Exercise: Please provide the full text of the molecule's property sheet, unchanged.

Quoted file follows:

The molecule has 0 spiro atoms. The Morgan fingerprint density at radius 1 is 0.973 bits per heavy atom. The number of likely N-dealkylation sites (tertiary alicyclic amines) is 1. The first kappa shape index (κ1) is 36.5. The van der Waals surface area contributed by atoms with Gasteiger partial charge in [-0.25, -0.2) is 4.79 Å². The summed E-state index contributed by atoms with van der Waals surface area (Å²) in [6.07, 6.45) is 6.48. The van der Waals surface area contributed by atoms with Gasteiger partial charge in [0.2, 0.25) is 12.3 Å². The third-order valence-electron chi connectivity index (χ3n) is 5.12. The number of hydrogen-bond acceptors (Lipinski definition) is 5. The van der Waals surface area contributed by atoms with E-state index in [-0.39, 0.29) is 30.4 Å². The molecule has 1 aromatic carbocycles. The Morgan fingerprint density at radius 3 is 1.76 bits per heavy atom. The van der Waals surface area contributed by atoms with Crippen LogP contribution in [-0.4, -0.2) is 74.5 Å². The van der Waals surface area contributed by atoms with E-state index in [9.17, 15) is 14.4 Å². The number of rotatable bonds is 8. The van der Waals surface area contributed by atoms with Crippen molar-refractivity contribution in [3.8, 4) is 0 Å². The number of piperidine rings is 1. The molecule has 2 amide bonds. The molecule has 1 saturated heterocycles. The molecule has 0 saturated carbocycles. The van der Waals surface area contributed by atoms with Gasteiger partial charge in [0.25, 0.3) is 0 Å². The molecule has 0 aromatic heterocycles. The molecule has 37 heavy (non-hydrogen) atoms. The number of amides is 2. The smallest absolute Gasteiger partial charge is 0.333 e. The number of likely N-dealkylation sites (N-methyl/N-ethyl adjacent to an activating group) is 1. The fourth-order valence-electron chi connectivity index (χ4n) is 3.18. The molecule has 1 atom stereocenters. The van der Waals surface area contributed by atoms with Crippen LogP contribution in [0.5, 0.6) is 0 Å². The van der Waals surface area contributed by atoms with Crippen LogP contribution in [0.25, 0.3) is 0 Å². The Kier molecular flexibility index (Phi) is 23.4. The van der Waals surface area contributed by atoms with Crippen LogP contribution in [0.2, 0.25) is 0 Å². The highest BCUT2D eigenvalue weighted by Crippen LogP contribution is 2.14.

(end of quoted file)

The molecule has 0 spiro atoms. The Morgan fingerprint density at radius 1 is 0.973 bits per heavy atom. The number of likely N-dealkylation sites (tertiary alicyclic amines) is 1. The first kappa shape index (κ1) is 36.5. The van der Waals surface area contributed by atoms with Gasteiger partial charge in [-0.25, -0.2) is 4.79 Å². The summed E-state index contributed by atoms with van der Waals surface area (Å²) in [6.07, 6.45) is 6.48. The van der Waals surface area contributed by atoms with Gasteiger partial charge in [0.2, 0.25) is 12.3 Å². The third-order valence-electron chi connectivity index (χ3n) is 5.12. The number of hydrogen-bond acceptors (Lipinski definition) is 5. The van der Waals surface area contributed by atoms with E-state index in [-0.39, 0.29) is 30.4 Å². The molecule has 1 aromatic carbocycles. The Morgan fingerprint density at radius 3 is 1.76 bits per heavy atom. The van der Waals surface area contributed by atoms with Crippen LogP contribution in [-0.4, -0.2) is 74.5 Å². The van der Waals surface area contributed by atoms with E-state index in [9.17, 15) is 14.4 Å². The number of rotatable bonds is 8. The van der Waals surface area contributed by atoms with Crippen molar-refractivity contribution in [3.8, 4) is 0 Å². The number of piperidine rings is 1. The molecule has 2 amide bonds. The molecule has 1 saturated heterocycles. The molecule has 0 saturated carbocycles. The van der Waals surface area contributed by atoms with Gasteiger partial charge in [0.25, 0.3) is 0 Å². The molecule has 0 aromatic heterocycles. The molecule has 37 heavy (non-hydrogen) atoms. The number of amides is 2. The smallest absolute Gasteiger partial charge is 0.333 e. The number of likely N-dealkylation sites (N-methyl/N-ethyl adjacent to an activating group) is 1. The fourth-order valence-electron chi connectivity index (χ4n) is 3.18. The molecule has 1 atom stereocenters. The van der Waals surface area contributed by atoms with Crippen LogP contribution in [0.5, 0.6) is 0 Å². The van der Waals surface area contributed by atoms with Crippen LogP contribution in [0.25, 0.3) is 0 Å². The Kier molecular flexibility index (Phi) is 23.4. The van der Waals surface area contributed by atoms with Crippen LogP contribution in [0.2, 0.25) is 0 Å². The highest BCUT2D eigenvalue weighted by Crippen LogP contribution is 2.14.